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Chut Wutty slaying puts Timbergreen logging in spotlight


Community activists and conservationists commemorating slain environment activist Chut Wutty on the weekend used the occasion to shed light on what they allege are the shadowy practices of a logging company in the southwestern Cardamom forests.

Activists amongst the hundreds of people who travelled to Koh Kong province’s Mondul Seima district discovered a yellow vine processing facility, which are generally prohibited under Cambodia’s forest law, at the premises of the firm Timbergeen.

But Suwanna Gauntlett, CEO of the conservation group Wildlife Alliance, which monitors the area where Timbergreen is licensed to clear the reservoirs of the Lower Stung Russey Chrum dam site, said the company had a permit to process yellow vine there.

“This [processing area] is right next to the reservoir, and it’s for yellow vine coming from the reservoir and they have licence for that from the Forestry Administration,” she said.

Chut Wutty, the late director of the Natural Resource Protection Group, was killed after military police officer In Rattana allegedly attempted to take the memory card of a camera he had been using to photograph stockpiles of yellow vine with two journalists on April 26.

A security guard who was working for Timbergreen, Ran Boroth, has been charged with accidentally shooting In Rattana during an attempt to disarm him.

When a journalist from the Post photographed the yellow vine processing facility on Saturday, a Timbergreen security guard attempted to stop him.

“Where are you from? My boss told me no pictures and interviews here because the company is legal,” the man, who only gave the name Ny, said.

Stockpiles of yellow vine and rosewood were also found at the premise along with four sawmills, though there is no evidence to suggest the timber was cut outside of the Lower Stung Russey Chrum dam site.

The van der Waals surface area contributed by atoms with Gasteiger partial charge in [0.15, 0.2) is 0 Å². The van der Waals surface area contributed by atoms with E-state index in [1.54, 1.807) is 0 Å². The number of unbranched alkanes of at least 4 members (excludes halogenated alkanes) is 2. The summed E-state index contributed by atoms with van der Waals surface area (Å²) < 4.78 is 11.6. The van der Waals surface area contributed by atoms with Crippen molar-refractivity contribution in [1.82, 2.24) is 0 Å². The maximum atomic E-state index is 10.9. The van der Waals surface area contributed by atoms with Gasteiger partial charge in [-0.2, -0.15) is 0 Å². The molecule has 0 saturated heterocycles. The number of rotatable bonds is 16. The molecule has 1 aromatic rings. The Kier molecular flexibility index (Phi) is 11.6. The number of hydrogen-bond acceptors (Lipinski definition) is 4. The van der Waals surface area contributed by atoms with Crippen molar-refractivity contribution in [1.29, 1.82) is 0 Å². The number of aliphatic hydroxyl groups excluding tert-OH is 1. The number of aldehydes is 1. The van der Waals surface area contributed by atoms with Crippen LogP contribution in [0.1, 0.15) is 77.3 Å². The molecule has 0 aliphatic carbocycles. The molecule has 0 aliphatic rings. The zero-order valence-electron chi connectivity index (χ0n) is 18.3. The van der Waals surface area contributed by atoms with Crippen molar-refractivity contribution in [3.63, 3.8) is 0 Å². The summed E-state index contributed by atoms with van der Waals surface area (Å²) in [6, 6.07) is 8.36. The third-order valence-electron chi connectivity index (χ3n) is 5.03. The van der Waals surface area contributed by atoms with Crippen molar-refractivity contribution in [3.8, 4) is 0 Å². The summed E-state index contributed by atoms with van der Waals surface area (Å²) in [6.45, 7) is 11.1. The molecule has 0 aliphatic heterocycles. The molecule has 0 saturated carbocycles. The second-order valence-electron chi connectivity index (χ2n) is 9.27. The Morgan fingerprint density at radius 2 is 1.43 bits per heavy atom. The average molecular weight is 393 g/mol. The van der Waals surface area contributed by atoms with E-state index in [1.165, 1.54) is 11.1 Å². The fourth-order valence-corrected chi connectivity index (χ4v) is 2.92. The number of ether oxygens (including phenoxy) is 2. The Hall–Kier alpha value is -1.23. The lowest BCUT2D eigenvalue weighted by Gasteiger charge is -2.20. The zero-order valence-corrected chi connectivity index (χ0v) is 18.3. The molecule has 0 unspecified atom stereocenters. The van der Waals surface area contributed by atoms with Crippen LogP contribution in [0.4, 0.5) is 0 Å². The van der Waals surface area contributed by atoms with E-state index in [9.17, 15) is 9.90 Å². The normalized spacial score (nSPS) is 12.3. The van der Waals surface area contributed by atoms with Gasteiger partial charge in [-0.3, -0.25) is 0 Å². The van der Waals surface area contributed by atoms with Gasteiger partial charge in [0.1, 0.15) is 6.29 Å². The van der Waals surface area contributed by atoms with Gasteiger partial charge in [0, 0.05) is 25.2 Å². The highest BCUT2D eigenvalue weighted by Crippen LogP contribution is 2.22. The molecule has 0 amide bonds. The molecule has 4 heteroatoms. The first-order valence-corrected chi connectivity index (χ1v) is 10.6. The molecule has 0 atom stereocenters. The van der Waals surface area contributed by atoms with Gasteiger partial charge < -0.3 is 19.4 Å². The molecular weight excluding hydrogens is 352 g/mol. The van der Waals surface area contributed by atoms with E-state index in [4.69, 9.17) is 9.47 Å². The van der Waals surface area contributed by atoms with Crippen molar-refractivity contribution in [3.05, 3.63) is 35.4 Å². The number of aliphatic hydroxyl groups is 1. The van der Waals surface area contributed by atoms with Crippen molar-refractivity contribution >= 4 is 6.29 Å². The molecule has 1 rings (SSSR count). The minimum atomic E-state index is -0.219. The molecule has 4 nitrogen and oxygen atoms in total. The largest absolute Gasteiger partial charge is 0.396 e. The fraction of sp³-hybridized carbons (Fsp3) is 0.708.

Yellow vine is used in the production of traditional medicines.

Timbergreen majority shareholder Khieu Sarsileap could not be reached for comment yesterday but has previously told the Post her company was in no way involved in illegal activities.

The firm’s licence to log in the area is set to expire at the start of next month.

Marcus Hardtke, who visited the site and is the Southeast Asia regional coordinator of the conservation group ARA, said it was these very activities, which the company was desperate to hide, that Chut Wutty had been investigating when he was killed.

“It indicates that something is seriously wrong there. It needs connecting of the dots. It just needs some normal criminal investigation,” he said.

Hardtke said the hundreds of activists from around the country who had travelled to Koh Kong for the memorial had achieved their purpose by bringing light to the issue.

“We have to drag this back into the rule of law and this action by the community is doing that,” he said.

Om Makkiri, Koh Kong provincial director of the Forestry Administration, could not be reached for comment.

Ou Virak, president of the Cambodian Center for Human Rights, said the killing of Chut Wutty had highlighted the need for proper investigations of illegal logging across the country.

“You destroy the trees and you killed Wutty to threaten us to stop our activities, I think you have failed,” he said.

Hundreds of villagers travelled to Koh Kong province on Thursday, although several vans were reportedly prevented from entering the area.

On Friday, they travelled to Veal Bei point, the spot where Chut Wutty was killed in Mondul Seima district’s Bak Khlang commune, and marched with an effigy of the activist fashioned out of branches.

To contact the reporter on this story: May Titthara at
With assistance from David Boyle



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